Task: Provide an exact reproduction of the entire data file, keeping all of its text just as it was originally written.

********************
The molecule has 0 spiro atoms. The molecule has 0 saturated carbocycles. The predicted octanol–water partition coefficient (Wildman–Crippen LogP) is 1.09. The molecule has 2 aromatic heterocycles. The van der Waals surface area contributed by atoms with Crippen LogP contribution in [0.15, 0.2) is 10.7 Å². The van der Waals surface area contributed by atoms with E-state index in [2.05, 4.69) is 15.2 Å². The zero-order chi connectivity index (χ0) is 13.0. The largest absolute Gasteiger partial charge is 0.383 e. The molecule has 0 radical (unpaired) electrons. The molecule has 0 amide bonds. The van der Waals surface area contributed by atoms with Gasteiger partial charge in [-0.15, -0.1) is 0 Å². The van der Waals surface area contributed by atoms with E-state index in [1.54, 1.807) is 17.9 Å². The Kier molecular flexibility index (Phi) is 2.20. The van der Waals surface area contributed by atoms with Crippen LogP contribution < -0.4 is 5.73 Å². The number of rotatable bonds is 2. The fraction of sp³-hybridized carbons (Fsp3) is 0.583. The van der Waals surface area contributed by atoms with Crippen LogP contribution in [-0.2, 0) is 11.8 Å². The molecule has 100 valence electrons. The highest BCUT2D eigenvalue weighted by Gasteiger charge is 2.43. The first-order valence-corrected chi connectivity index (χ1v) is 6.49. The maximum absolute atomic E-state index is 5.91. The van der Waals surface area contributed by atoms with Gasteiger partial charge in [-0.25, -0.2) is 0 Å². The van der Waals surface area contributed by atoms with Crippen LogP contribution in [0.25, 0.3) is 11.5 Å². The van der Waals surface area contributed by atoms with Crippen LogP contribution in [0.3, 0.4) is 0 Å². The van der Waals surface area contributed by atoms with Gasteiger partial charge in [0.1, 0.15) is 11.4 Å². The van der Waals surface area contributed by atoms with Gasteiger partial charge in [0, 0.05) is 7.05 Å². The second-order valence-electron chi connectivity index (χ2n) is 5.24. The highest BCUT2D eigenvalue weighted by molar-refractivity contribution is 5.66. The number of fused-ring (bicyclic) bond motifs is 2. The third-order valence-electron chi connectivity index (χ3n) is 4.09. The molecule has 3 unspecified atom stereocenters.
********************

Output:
The molecule has 0 spiro atoms. The molecule has 0 saturated carbocycles. The predicted octanol–water partition coefficient (Wildman–Crippen LogP) is 1.09. The molecule has 2 aromatic heterocycles. The van der Waals surface area contributed by atoms with Crippen LogP contribution in [0.15, 0.2) is 10.7 Å². The van der Waals surface area contributed by atoms with E-state index in [2.05, 4.69) is 15.2 Å². The zero-order chi connectivity index (χ0) is 13.0. The largest absolute Gasteiger partial charge is 0.383 e. The molecule has 0 radical (unpaired) electrons. The molecule has 0 amide bonds. The van der Waals surface area contributed by atoms with Gasteiger partial charge in [-0.15, -0.1) is 0 Å². The van der Waals surface area contributed by atoms with E-state index in [1.54, 1.807) is 17.9 Å². The Kier molecular flexibility index (Phi) is 2.20. The van der Waals surface area contributed by atoms with Crippen LogP contribution < -0.4 is 5.73 Å². The number of rotatable bonds is 2. The fraction of sp³-hybridized carbons (Fsp3) is 0.583. The van der Waals surface area contributed by atoms with Crippen LogP contribution in [-0.2, 0) is 11.8 Å². The molecule has 100 valence electrons. The highest BCUT2D eigenvalue weighted by Gasteiger charge is 2.43. The first-order valence-corrected chi connectivity index (χ1v) is 6.49. The maximum absolute atomic E-state index is 5.91. The van der Waals surface area contributed by atoms with Gasteiger partial charge in [-0.25, -0.2) is 0 Å². The van der Waals surface area contributed by atoms with Crippen LogP contribution in [0.25, 0.3) is 11.5 Å². The van der Waals surface area contributed by atoms with Crippen LogP contribution in [0.3, 0.4) is 0 Å². The van der Waals surface area contributed by atoms with Gasteiger partial charge in [0.1, 0.15) is 11.4 Å². The van der Waals surface area contributed by atoms with Gasteiger partial charge in [0, 0.05) is 7.05 Å². The second-order valence-electron chi connectivity index (χ2n) is 5.24. The highest BCUT2D eigenvalue weighted by molar-refractivity contribution is 5.66. The number of fused-ring (bicyclic) bond motifs is 2. The third-order valence-electron chi connectivity index (χ3n) is 4.09. The molecule has 3 unspecified atom stereocenters.